That interesting enough for you? 

Here are the particulars, from best-selling author (The Obama Nation) Jerome Corsi.  Please read every word and - very importantly - click on the links to see how well referenced this story is:

Rezko attorney 'owns' Obama mansion
Lawyer at firm where Democrat worked receives tax bill

Posted: December 25, 2008
11:40 pm Eastern

By Jerome R. Corsi
 2008 WorldNetDaily

An attorney for convicted fundraiser Tony Rezko is listed as the owner and taxpayer for Barack Obama's Chicago mansion, according to records obtained by WND.

William Miceli is a lawyer at the Chicago law firm Miner, Barnhill & Galland, which also formerly employed Obama.

The controversy began when a website called News and Commentary for Thinking People published a 48-page document that lists Miceli as the owner of the Obama home at 5046 S. Greenwood.

Miner, Barnhill & Galland was Obama's employer when he did extensive legal work for Rezko, who awaits sentencing after he was convicted in June of fraud, money laundering and bribery-related counts.

Miceli, as a senior attorney at the firm, supervised Obama when the future president wrote letters on behalf of Rezko urging public authorities to award him new public properties to rehabilitate, notes the "Barack Book" website maintained by

WND asked for comment from Obama's transition team and the Democratic National Committee but did not receive a response.

Investigative reporter Tim Novak at the Chicago Sun-Times has identified 15 building projects that Rezmar, Rezko's development company, redeveloped while it was represented by Davis, Miner, Barnhill & Galland during Obama's time at the firm.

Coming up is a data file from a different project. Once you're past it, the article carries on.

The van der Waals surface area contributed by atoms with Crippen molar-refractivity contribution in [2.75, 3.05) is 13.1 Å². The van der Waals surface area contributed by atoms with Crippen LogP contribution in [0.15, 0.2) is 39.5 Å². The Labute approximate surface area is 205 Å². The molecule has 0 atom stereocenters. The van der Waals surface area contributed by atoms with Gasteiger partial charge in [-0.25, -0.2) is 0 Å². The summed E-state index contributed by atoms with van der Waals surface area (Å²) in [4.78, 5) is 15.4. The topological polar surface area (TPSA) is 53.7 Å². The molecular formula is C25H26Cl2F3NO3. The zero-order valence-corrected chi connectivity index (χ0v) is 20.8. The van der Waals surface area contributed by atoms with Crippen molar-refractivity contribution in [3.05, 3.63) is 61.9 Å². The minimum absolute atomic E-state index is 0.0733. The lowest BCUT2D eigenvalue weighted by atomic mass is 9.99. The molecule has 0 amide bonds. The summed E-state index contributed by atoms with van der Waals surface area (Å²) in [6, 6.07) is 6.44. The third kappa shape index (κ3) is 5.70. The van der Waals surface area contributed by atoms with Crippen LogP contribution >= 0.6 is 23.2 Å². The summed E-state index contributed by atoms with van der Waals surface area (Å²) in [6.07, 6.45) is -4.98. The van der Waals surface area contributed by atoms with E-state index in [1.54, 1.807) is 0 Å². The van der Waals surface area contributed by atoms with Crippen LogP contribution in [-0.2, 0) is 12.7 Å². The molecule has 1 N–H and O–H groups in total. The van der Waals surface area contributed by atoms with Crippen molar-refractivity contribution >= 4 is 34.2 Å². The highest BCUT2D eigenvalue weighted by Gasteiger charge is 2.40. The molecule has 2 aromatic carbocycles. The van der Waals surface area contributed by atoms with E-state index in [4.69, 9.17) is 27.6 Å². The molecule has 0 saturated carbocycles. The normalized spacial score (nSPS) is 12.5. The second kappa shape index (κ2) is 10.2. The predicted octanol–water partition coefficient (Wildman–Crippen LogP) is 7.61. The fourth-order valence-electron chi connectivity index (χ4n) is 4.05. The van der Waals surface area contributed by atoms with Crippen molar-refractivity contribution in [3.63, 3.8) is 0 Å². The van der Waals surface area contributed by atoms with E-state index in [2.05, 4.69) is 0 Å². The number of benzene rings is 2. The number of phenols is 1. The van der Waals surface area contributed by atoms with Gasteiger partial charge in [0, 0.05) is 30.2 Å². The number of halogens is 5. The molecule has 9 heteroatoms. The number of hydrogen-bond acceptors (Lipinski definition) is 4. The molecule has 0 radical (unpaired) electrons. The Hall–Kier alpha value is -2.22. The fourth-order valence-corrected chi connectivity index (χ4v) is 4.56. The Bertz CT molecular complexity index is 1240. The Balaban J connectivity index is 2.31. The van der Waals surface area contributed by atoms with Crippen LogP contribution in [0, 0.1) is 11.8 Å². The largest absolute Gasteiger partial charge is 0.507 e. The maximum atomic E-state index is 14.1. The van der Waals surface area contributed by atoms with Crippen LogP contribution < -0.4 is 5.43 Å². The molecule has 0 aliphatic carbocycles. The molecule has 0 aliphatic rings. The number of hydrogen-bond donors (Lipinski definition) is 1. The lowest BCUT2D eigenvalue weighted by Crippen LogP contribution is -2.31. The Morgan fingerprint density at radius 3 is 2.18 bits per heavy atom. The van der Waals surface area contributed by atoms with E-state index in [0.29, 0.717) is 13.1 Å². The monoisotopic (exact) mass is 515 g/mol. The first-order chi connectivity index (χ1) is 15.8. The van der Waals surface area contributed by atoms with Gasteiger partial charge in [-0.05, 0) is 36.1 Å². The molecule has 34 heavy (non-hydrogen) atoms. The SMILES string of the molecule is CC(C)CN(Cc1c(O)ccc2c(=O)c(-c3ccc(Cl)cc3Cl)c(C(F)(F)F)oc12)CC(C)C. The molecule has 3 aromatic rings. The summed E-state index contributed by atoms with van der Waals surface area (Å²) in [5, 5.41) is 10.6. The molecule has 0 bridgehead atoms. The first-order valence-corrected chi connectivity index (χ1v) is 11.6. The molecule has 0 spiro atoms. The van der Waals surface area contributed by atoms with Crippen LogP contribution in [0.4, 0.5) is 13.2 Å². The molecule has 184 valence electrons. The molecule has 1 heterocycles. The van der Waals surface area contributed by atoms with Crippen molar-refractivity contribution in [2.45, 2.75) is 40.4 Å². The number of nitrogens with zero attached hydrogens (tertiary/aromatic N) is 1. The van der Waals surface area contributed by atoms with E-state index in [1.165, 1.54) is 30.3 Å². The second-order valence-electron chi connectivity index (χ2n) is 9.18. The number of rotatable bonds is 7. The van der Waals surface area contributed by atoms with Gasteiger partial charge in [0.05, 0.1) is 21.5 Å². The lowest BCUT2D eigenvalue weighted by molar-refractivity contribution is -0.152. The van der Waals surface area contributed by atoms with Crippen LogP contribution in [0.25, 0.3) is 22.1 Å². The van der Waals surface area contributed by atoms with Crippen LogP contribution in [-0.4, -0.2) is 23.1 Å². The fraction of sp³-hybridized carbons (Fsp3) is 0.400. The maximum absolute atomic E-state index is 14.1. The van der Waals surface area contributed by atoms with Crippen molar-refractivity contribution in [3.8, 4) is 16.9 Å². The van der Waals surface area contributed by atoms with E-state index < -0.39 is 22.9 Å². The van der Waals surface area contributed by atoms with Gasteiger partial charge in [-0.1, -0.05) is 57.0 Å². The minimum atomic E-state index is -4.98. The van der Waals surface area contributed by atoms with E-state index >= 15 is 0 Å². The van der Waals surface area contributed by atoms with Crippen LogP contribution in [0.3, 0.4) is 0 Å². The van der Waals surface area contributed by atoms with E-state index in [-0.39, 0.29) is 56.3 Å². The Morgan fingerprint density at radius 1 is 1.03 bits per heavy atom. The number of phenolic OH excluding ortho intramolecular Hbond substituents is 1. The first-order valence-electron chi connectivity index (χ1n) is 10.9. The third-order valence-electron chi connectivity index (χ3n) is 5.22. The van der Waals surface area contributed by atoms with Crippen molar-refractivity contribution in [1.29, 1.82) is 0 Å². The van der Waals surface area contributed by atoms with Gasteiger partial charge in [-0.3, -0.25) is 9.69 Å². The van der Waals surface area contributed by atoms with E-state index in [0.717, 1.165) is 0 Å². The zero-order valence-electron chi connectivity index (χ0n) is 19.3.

The law firm changed its name when senior partner Allison Davis left to join Rezko in his schemes to take out loans on low-income housing projects. Several of the transactions remain under investigation, because the millions of dollars Rezko borrowed against the properties to make redevelopments are gone, while many of the properties remain boarded up and uninhabitable.

Following the Jan. 21 Democratic Party primary debate, Miceli told the Washington Post that he was Obama's supervisor at the law firm, in response to Sen. Hillary Clinton's charges Obama had worked for a Chicago slumlord, Rezko.

The Post said "Obama denied doing any legal work directly for Rezko or his companies," contending Obama had done only "about five hours worth of work" on a joint real estate development project involving Rezko and a Chicago church group.

Miceli told the Post Obama "was a very junior lawyer at the time, who was given responsibility for basic due diligence, document review."

Miceli said Obama "did what he was told by the firm," minimizing the importance of any work Obama admittedly did for the Rezko account.

WND confirmed the tax bill for the Obama home is mailed to Miceli, not to Obama or the Northern Trust account through which Obama has claimed the home was purchased.

Records from the Cook County Treasurer's Office give the PIN number for the Obama property as 20-11-115-037-0000 and list Miceli as the person who receives Obama's property tax invoice by mail.